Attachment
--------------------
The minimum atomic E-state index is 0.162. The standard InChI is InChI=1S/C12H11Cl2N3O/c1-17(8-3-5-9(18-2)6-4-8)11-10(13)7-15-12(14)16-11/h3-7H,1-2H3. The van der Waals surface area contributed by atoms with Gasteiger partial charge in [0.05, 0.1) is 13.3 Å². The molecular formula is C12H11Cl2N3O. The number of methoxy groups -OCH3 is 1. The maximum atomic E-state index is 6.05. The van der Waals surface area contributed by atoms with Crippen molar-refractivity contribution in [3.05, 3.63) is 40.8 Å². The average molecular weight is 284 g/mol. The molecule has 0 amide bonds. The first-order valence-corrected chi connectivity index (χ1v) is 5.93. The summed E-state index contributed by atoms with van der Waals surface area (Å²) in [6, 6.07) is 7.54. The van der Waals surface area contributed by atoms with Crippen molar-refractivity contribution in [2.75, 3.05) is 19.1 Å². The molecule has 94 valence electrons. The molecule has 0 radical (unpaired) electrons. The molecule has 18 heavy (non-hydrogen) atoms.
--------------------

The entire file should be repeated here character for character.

The minimum atomic E-state index is 0.162. The standard InChI is InChI=1S/C12H11Cl2N3O/c1-17(8-3-5-9(18-2)6-4-8)11-10(13)7-15-12(14)16-11/h3-7H,1-2H3. The van der Waals surface area contributed by atoms with Gasteiger partial charge in [0.05, 0.1) is 13.3 Å². The molecular formula is C12H11Cl2N3O. The number of methoxy groups -OCH3 is 1. The maximum atomic E-state index is 6.05. The van der Waals surface area contributed by atoms with Crippen molar-refractivity contribution in [3.05, 3.63) is 40.8 Å². The average molecular weight is 284 g/mol. The molecule has 0 amide bonds. The first-order valence-corrected chi connectivity index (χ1v) is 5.93. The summed E-state index contributed by atoms with van der Waals surface area (Å²) in [6, 6.07) is 7.54. The van der Waals surface area contributed by atoms with Crippen molar-refractivity contribution in [2.75, 3.05) is 19.1 Å². The molecule has 94 valence electrons. The molecule has 0 radical (unpaired) electrons. The molecule has 18 heavy (non-hydrogen) atoms.